• Make your own list of rules for survival. Compare them to Bud.

  • Make a map showing the action of this book from beginning to end.

  • Compare Bud to Maniac Magee as far as background and personality are concerned.

  • Compare this book with Nothing to Fear and Out of the Dust which are also set in the Great Depression. Think about the differences in the action of Bud, Not Buddy if Bud came from either New York City or the midwest, the setting of the other books.

  • We learn a bit about the unionization of the railroad porters in Bud, Not Buddy. Make a list of the things you know from the reading and add to it things you find out by interviewing family members. Check those "facts" with research.

  • Talk to a modern labor union organizer or union member to find out how they feel about unions.

  • Cover ArtCheck out some of the great picture book biographies of jazz artists such as

    Christensen, Bonnie. Django: World's Greatest Jazz Guitarist by Bonnie Christensen. (2009, Roaring Brook. ISBN 9781596434226. Order Info.

  • The cardboard village of "Hooverville" is the scene of action in part of the book. Find out about such places in the 1930s. Did they all meet the same fate that this one did?
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Related Books

  • cover art

    Grades 1 - 5
    Fly Away Home by Eve Bunting. Illustrated by Ronald Himler. Picture Book. 32 pages.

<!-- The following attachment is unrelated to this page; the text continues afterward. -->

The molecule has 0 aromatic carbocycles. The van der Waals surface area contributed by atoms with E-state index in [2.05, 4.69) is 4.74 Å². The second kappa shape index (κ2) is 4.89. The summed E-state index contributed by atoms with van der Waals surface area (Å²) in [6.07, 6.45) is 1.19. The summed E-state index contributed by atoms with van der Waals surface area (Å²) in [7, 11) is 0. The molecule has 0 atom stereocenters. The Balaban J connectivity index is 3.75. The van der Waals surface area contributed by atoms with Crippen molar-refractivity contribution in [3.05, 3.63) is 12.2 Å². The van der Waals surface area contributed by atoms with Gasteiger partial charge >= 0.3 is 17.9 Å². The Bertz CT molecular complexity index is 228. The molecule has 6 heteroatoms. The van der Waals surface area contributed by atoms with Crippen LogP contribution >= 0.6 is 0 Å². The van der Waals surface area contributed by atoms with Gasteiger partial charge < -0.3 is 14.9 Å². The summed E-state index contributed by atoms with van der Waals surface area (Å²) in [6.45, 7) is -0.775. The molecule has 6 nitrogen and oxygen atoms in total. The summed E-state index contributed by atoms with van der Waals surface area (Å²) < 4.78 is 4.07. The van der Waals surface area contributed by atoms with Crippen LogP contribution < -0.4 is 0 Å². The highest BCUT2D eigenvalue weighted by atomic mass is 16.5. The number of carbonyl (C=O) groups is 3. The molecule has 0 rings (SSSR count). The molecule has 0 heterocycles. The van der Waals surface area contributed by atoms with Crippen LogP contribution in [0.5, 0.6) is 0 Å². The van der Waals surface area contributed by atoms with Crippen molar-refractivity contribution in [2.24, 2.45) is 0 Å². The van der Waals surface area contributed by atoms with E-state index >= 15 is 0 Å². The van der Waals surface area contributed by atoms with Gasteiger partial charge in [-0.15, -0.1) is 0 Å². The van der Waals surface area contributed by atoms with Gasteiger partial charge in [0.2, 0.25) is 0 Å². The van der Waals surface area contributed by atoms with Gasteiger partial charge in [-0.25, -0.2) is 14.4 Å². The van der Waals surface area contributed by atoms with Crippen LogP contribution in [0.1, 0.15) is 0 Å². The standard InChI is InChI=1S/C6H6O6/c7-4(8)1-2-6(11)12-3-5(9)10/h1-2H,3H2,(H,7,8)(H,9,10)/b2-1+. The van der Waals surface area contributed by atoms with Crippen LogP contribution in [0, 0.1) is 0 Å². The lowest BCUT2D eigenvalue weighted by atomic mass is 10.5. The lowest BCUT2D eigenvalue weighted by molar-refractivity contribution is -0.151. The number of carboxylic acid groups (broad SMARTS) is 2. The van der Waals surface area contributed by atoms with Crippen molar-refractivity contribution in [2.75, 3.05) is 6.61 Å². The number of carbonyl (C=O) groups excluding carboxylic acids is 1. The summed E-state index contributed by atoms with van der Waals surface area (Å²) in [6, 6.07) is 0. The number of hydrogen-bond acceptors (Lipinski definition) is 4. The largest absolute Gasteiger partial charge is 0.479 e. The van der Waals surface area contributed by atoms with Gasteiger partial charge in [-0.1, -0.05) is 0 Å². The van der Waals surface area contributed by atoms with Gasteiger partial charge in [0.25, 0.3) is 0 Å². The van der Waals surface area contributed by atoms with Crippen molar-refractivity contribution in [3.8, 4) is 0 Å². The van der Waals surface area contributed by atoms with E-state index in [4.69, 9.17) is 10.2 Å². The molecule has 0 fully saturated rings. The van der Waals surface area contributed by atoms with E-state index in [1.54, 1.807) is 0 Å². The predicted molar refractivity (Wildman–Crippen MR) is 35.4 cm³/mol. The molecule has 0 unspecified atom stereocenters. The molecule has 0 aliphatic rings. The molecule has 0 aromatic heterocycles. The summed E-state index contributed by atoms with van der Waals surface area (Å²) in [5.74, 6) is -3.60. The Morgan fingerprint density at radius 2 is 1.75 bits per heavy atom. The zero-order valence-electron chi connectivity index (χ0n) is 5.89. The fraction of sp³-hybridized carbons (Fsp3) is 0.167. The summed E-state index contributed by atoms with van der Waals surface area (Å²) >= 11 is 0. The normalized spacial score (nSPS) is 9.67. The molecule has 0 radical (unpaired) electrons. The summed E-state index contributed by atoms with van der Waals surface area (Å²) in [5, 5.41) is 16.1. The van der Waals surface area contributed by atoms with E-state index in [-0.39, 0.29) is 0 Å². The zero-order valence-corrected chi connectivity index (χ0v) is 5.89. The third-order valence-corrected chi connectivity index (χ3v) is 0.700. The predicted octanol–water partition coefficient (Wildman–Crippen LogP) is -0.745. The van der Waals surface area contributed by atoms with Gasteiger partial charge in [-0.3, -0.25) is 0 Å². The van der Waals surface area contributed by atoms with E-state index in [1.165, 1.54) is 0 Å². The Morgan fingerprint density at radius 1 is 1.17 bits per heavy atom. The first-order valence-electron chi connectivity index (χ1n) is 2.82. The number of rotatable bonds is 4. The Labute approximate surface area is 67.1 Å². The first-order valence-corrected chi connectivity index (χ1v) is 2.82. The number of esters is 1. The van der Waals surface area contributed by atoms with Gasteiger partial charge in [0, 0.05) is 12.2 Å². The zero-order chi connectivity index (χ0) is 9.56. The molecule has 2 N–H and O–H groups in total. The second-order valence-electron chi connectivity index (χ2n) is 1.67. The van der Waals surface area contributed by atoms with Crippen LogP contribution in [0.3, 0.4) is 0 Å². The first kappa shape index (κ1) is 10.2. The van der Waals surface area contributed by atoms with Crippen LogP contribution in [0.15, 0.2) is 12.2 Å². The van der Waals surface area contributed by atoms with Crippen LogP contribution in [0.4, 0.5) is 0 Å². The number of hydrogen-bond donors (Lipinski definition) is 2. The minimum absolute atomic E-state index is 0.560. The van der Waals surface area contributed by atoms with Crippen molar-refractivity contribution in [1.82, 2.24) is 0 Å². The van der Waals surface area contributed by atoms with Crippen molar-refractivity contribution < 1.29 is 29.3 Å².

Find this book: Local Bookstore, Amazon, B&N icon

    This is a sensitive book about a boy and his dad who live at the airport. Homelessness is not a common subject for any children's book and a picture book on this small family is a daring deed for Bunting and Himler to attempt. They had to walk a fine line to tell us this story. A misstep in any direction would have brought condescension, oversimplification, false cheerfulness or hopelessness and Fly Away Home is free of all those things. Read More in our Featured Book Teachers Guide with discussion questions, extension activities, related books and links.

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    Grades 3 - 9
    It's Our World Too: Young People Who Are Making a Difference: How They Do It--How You Can, Too! by Phillip Hoose. Nonfiction. 176 pages.
    Find this book: Local Bookstore, Amazon, B&N icon

    So much of the news of young people in our society is sad that it was fun to read It's Our World Too. I thought by the cover that these were all young adults but the chapter that moved me most was about a class of first and second graders in Sweden who bought a rain forest. The writing is personal, emotional and so skillful that the young people cited here seem real and not too good to be true. Their projects were/are worthwhile, possible to emulate, and inspiring. This is a book to hand to students and teachers who are reading about the environment, the homeless, the handicapped and the disenfranchised and are feeling overwhelmed and hopeless about any and all of these problems. Read More.

  • Miles to Go for Freedom: Segregation and Civil Rights in the Jim Crow Years by Linda Barrett Osborne. (2012, Abrams. ISBN 9781419700200. Order Info.) Nonfiction. 128 pages. Gr 6-12.